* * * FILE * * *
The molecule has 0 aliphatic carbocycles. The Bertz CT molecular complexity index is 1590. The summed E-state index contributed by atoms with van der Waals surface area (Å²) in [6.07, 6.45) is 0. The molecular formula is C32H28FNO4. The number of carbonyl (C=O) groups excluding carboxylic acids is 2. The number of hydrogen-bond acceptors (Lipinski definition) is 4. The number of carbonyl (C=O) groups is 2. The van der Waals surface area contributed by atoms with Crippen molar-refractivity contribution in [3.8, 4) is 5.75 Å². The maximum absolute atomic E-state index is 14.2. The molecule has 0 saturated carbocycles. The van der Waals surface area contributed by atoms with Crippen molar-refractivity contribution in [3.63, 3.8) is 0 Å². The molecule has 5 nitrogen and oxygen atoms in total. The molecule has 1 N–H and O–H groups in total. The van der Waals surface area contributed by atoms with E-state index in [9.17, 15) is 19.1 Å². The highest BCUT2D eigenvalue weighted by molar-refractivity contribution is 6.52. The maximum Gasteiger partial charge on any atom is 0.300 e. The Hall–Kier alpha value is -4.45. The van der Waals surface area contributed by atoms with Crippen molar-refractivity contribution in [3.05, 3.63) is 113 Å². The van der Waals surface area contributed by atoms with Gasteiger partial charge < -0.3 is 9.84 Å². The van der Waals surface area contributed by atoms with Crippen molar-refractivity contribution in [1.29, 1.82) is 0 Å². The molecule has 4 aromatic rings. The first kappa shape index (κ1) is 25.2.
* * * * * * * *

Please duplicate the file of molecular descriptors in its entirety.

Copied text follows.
The molecule has 0 aliphatic carbocycles. The Bertz CT molecular complexity index is 1590. The summed E-state index contributed by atoms with van der Waals surface area (Å²) in [6.07, 6.45) is 0. The molecular formula is C32H28FNO4. The number of carbonyl (C=O) groups excluding carboxylic acids is 2. The number of hydrogen-bond acceptors (Lipinski definition) is 4. The number of carbonyl (C=O) groups is 2. The van der Waals surface area contributed by atoms with Crippen molar-refractivity contribution in [3.8, 4) is 5.75 Å². The maximum absolute atomic E-state index is 14.2. The molecule has 0 saturated carbocycles. The van der Waals surface area contributed by atoms with Crippen molar-refractivity contribution in [3.63, 3.8) is 0 Å². The molecule has 5 nitrogen and oxygen atoms in total. The molecule has 1 N–H and O–H groups in total. The van der Waals surface area contributed by atoms with E-state index in [9.17, 15) is 19.1 Å². The highest BCUT2D eigenvalue weighted by molar-refractivity contribution is 6.52. The maximum Gasteiger partial charge on any atom is 0.300 e. The Hall–Kier alpha value is -4.45. The van der Waals surface area contributed by atoms with Crippen molar-refractivity contribution in [3.05, 3.63) is 113 Å². The van der Waals surface area contributed by atoms with Gasteiger partial charge < -0.3 is 9.84 Å². The van der Waals surface area contributed by atoms with Crippen molar-refractivity contribution in [1.29, 1.82) is 0 Å². The molecule has 4 aromatic rings. The first kappa shape index (κ1) is 25.2.